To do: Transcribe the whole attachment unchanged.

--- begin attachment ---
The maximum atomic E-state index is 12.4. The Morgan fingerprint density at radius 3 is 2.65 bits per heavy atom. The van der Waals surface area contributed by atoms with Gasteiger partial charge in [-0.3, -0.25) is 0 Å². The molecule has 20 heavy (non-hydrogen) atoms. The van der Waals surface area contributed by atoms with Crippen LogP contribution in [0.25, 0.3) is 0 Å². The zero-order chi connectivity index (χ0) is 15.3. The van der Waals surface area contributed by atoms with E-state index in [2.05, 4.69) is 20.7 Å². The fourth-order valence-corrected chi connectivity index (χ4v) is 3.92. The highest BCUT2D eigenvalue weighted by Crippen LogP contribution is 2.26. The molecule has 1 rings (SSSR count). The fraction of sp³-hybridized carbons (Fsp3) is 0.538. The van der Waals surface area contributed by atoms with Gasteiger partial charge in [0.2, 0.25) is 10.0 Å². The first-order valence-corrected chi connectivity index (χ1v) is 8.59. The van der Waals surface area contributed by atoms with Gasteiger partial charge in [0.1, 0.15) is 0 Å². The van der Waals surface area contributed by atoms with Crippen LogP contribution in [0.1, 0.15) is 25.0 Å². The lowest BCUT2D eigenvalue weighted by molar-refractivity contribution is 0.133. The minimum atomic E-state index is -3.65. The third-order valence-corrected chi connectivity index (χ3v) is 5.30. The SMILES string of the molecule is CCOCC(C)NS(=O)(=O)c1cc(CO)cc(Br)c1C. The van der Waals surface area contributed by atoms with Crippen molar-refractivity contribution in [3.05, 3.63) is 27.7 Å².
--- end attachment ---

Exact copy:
The maximum atomic E-state index is 12.4. The Morgan fingerprint density at radius 3 is 2.65 bits per heavy atom. The van der Waals surface area contributed by atoms with Gasteiger partial charge in [-0.3, -0.25) is 0 Å². The molecule has 20 heavy (non-hydrogen) atoms. The van der Waals surface area contributed by atoms with Crippen LogP contribution in [0.25, 0.3) is 0 Å². The zero-order chi connectivity index (χ0) is 15.3. The van der Waals surface area contributed by atoms with E-state index in [2.05, 4.69) is 20.7 Å². The fourth-order valence-corrected chi connectivity index (χ4v) is 3.92. The highest BCUT2D eigenvalue weighted by Crippen LogP contribution is 2.26. The molecule has 1 rings (SSSR count). The fraction of sp³-hybridized carbons (Fsp3) is 0.538. The van der Waals surface area contributed by atoms with Gasteiger partial charge in [0.2, 0.25) is 10.0 Å². The first-order valence-corrected chi connectivity index (χ1v) is 8.59. The van der Waals surface area contributed by atoms with Gasteiger partial charge in [0.1, 0.15) is 0 Å². The van der Waals surface area contributed by atoms with Crippen LogP contribution in [0.1, 0.15) is 25.0 Å². The lowest BCUT2D eigenvalue weighted by molar-refractivity contribution is 0.133. The minimum atomic E-state index is -3.65. The third-order valence-corrected chi connectivity index (χ3v) is 5.30. The SMILES string of the molecule is CCOCC(C)NS(=O)(=O)c1cc(CO)cc(Br)c1C. The van der Waals surface area contributed by atoms with Crippen molar-refractivity contribution in [3.05, 3.63) is 27.7 Å².